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The search for an offensive coordinator likely turns inward after Chaney-to-Arkansas

Kelly Lambert

Last night, it was revealed that former Tennessee offensive coordinator Jim Chaney, believed to have been one of the primary candidates for the vacant Mizzou offensive coordinator position, would instead be heading to Arkansas to take over Bret Bielema's offense. Here are some general thoughts of mine on the topic.

1. It's disappointing. As I said last night in comments to the last O.C. post, this move feels disappointing because I think a lot of us, even those who thought David Yost was a pretty good coordinator, weren't averse to the thought of change change. I can use numbers to point out that Chaney would not have been a guaranteed upgrade over Yost (and I will do just that in a bit), but in the offseason you are yearning for proof that your struggles from the last season -- even ones caused primarily by injuries -- are going to be alleviated. Bringing in a successful outsider to take over the offense would have been one way to feel like things were ready to turn back around. In that sense, as I told The Beef yesterday morning on e-mail, I was hoping Chaney would end up getting the hire. It would have felt like significant change, and ... let's face it ... the thought of Dorial Green-Beckham playing Justin Hunter and Jimmie Hunt playing Cordarrelle Patterson made me very, very happy. That said...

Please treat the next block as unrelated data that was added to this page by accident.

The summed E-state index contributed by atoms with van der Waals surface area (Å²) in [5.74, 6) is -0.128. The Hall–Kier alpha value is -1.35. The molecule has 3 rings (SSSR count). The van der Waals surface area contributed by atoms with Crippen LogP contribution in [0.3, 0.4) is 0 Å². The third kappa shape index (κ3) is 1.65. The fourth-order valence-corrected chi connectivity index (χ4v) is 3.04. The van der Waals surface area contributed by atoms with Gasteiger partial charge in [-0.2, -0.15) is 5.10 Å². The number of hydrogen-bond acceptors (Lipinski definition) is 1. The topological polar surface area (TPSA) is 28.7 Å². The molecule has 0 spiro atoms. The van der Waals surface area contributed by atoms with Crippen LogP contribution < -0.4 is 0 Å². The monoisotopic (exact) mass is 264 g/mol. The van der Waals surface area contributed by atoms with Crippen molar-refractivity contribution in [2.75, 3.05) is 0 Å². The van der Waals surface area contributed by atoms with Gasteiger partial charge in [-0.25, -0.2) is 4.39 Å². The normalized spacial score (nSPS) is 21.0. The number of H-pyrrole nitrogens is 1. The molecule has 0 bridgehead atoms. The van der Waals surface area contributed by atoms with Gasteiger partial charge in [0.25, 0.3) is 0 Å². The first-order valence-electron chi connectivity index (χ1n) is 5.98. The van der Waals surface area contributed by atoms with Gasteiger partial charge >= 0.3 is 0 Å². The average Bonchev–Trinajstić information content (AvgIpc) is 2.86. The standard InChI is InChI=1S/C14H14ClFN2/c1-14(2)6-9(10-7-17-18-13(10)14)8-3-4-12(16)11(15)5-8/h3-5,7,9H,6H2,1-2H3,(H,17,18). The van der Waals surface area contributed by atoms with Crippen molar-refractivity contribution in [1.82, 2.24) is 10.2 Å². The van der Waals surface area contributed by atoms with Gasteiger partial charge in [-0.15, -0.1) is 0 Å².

2. A Chaney hire could have backfired in the short-term. It has long been believed that the three primary candidates for the coordinator position were Chaney, Mizzou receivers coach Andy Hill and Mizzou offensive line co-coach Josh Henson. Hill and Henson are typically regarded as perhaps Mizzou's two best recruiters. If Gary Pinkel had hired Chaney, it could have set into motion a chain reaction that hurt Mizzou's 2013 and, potentially, 2014 recruiting classes. If Chaney got the job, one has to assume that Henson would have left to accept the vacant O.C. position at Southern Miss. And for all we know, Hill may have left, too, now with proof that he is never going to move up to the O.C. chair here. Long-term, i.e. in the next five years or so, Chaney and any other replacement assistants Gary Pinkel had to hire could have probably made up whatever ground Mizzou lost in the short-term. But Pinkel and company are kind of in short-term recovery mode at the moment. Pinkel might need a good 2013 season to save his job, and a short-term ding in recruiting could have had rather negative consequences in that regard.